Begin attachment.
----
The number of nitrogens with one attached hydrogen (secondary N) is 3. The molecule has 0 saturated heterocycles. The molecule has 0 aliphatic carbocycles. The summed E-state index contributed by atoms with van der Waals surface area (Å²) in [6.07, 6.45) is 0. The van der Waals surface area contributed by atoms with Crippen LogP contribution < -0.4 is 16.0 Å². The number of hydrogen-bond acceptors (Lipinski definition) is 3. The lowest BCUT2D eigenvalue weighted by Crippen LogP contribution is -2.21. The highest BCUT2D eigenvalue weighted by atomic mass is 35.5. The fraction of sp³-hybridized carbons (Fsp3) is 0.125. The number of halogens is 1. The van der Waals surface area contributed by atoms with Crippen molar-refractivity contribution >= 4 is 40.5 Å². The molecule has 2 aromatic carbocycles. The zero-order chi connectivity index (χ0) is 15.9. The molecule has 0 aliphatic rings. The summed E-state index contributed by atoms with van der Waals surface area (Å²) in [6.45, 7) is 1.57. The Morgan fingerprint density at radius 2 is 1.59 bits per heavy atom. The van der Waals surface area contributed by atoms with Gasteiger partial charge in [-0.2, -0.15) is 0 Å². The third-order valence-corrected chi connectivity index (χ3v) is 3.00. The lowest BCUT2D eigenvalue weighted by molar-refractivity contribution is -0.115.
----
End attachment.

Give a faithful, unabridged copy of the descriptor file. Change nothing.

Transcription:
The number of nitrogens with one attached hydrogen (secondary N) is 3. The molecule has 0 saturated heterocycles. The molecule has 0 aliphatic carbocycles. The summed E-state index contributed by atoms with van der Waals surface area (Å²) in [6.07, 6.45) is 0. The van der Waals surface area contributed by atoms with Crippen LogP contribution < -0.4 is 16.0 Å². The number of hydrogen-bond acceptors (Lipinski definition) is 3. The lowest BCUT2D eigenvalue weighted by Crippen LogP contribution is -2.21. The highest BCUT2D eigenvalue weighted by atomic mass is 35.5. The fraction of sp³-hybridized carbons (Fsp3) is 0.125. The number of halogens is 1. The van der Waals surface area contributed by atoms with Crippen molar-refractivity contribution >= 4 is 40.5 Å². The molecule has 2 aromatic carbocycles. The zero-order chi connectivity index (χ0) is 15.9. The molecule has 0 aliphatic rings. The summed E-state index contributed by atoms with van der Waals surface area (Å²) in [6.45, 7) is 1.57. The Morgan fingerprint density at radius 2 is 1.59 bits per heavy atom. The van der Waals surface area contributed by atoms with Gasteiger partial charge in [-0.2, -0.15) is 0 Å². The third-order valence-corrected chi connectivity index (χ3v) is 3.00. The lowest BCUT2D eigenvalue weighted by molar-refractivity contribution is -0.115.